The Trudeau-Morneau rift burst into full view after Bloomberg reported on Aug. 10 that Carney, the only person to run two major nations’ central banks, is advising the prime minister on an economic recovery plan. Trudeau released an extraordinary statement the following afternoon stating his “full confidence” in Morneau, as speculation grew over whether the minister would be replaced in an expected cabinet shuffle.

The two men met on Monday at Rideau Cottage, Trudeau’s residence, for about 30 minutes, according to a person familiar with events.

Multiple officials told Bloomberg that divisions between the prime minister’s office and Morneau’s finance department grew over how to design the government’s response to Covid-19. Points of debate have included how much unemployed workers should receive under the government’s flagship Covid-19 income support program and whether to increase a wage subsidy for businesses affected by the pandemic.

Morneau was also caught by surprise by Carney’s recent involvement, according to one person familiar with the situation.

“A finance minister needs to have a compelling vision for the economic future of the country and be empowered to achieve it,” said Jean-Francois Perrault, chief economist at Bank of Nova Scotia.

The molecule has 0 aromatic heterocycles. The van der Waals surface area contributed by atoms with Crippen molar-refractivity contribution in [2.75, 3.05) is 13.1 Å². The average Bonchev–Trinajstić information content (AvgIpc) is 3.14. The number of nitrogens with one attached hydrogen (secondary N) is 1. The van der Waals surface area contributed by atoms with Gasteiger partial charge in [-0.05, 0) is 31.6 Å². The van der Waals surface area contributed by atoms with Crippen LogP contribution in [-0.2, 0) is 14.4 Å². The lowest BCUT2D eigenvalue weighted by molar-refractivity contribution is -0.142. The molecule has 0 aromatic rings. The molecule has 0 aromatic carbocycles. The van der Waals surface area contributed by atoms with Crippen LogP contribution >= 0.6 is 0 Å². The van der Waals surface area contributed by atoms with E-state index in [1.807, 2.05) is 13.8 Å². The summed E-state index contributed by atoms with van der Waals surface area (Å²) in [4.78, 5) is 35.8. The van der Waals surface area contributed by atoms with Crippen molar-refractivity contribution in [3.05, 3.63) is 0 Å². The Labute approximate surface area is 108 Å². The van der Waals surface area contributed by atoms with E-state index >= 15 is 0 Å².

Bill Morneau et al. standing next to a man in a suit and tie: Prime Minister Justin Trudeau Announces New Cabinet


© Bloomberg
Prime Minister Justin Trudeau Announces New Cabinet

Justin Trudeau shakes hands with Bill Morneau during a swearing in ceremony for the new Liberal cabinet in 2019.

Photographer: David Kawai/Bloomberg

The controversy over a C$43.5 million government student grant contract had also strained the relationship. Trudeau and Morneau are both under investigation by the government’s ethics watchdog over potential conflict of interest in the awarding of the contract to the WE Charity, which has used Trudeau’s mother, brother and wife as paid speakers at events and employed Morneau’s daughter. Both men appeared before parliamentary committees over the matter.

“Every step of the way, Bill and I have worked closely together, along with our team of cabinet ministers and caucus members to help Canadians navigate this challenging time,” Trudeau said in a statement. “Our number one priority has been supporting Canadian families and businesses the best and fastest way possible.”

(Updates with Canadian dollar trading information and information about the meeting between Morneau and Trudeau on Monday.)

For more articles like this, please visit us at bloomberg.com

©2020 Bloomberg L.P.

Continue Reading

Source Article

Next Post

Oil lower as suppliers seek to hold promises on output cuts

By Aaron Sheldrick TOKYO, Aug 18 (Reuters) – Oil prices slipped on Tuesday, though they mostly held onto overnight gains after OPEC+ said the producer grouping is almost fully complying with output cuts to support prices amid a drop in demand for fuels due to the coronavirus pandemic. Brent crude […]